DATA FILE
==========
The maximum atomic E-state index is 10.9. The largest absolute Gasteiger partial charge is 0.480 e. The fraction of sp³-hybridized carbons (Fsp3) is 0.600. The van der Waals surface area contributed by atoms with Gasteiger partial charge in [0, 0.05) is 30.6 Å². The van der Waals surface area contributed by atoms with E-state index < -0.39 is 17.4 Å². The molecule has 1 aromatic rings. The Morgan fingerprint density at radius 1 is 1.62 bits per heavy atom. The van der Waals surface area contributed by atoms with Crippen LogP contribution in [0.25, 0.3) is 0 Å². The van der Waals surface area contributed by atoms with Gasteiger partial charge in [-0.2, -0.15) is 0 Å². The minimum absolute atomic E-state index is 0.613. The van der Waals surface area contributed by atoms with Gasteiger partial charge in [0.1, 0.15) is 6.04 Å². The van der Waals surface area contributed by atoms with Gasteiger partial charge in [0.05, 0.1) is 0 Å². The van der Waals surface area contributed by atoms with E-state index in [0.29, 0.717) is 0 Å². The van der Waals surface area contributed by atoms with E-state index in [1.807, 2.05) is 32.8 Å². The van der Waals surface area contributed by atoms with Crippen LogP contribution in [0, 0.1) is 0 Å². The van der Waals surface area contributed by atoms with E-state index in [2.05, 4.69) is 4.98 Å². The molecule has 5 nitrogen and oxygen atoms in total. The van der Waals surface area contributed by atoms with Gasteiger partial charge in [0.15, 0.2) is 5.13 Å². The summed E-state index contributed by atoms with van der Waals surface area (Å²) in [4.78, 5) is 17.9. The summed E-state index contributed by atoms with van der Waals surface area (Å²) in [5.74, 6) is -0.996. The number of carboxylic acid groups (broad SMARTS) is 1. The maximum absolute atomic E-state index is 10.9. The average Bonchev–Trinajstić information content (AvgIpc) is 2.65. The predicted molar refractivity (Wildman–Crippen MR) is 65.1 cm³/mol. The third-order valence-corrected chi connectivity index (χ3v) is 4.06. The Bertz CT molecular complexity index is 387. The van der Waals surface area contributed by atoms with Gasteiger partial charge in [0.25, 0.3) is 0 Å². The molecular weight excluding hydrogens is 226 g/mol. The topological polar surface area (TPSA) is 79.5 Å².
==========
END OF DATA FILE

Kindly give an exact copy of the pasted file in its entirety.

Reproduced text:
The maximum atomic E-state index is 10.9. The largest absolute Gasteiger partial charge is 0.480 e. The fraction of sp³-hybridized carbons (Fsp3) is 0.600. The van der Waals surface area contributed by atoms with Gasteiger partial charge in [0, 0.05) is 30.6 Å². The van der Waals surface area contributed by atoms with E-state index < -0.39 is 17.4 Å². The molecule has 1 aromatic rings. The Morgan fingerprint density at radius 1 is 1.62 bits per heavy atom. The van der Waals surface area contributed by atoms with Crippen LogP contribution in [0.25, 0.3) is 0 Å². The van der Waals surface area contributed by atoms with Gasteiger partial charge in [-0.2, -0.15) is 0 Å². The minimum absolute atomic E-state index is 0.613. The van der Waals surface area contributed by atoms with Gasteiger partial charge in [0.1, 0.15) is 6.04 Å². The van der Waals surface area contributed by atoms with Gasteiger partial charge in [0.05, 0.1) is 0 Å². The van der Waals surface area contributed by atoms with E-state index in [0.29, 0.717) is 0 Å². The van der Waals surface area contributed by atoms with E-state index in [1.807, 2.05) is 32.8 Å². The van der Waals surface area contributed by atoms with Crippen LogP contribution in [0, 0.1) is 0 Å². The van der Waals surface area contributed by atoms with E-state index in [2.05, 4.69) is 4.98 Å². The molecule has 5 nitrogen and oxygen atoms in total. The van der Waals surface area contributed by atoms with Gasteiger partial charge in [0.15, 0.2) is 5.13 Å². The summed E-state index contributed by atoms with van der Waals surface area (Å²) in [4.78, 5) is 17.9. The summed E-state index contributed by atoms with van der Waals surface area (Å²) in [5.74, 6) is -0.996. The number of carboxylic acid groups (broad SMARTS) is 1. The maximum absolute atomic E-state index is 10.9. The average Bonchev–Trinajstić information content (AvgIpc) is 2.65. The predicted molar refractivity (Wildman–Crippen MR) is 65.1 cm³/mol. The third-order valence-corrected chi connectivity index (χ3v) is 4.06. The Bertz CT molecular complexity index is 387. The van der Waals surface area contributed by atoms with Gasteiger partial charge in [0.25, 0.3) is 0 Å². The molecular weight excluding hydrogens is 226 g/mol. The topological polar surface area (TPSA) is 79.5 Å².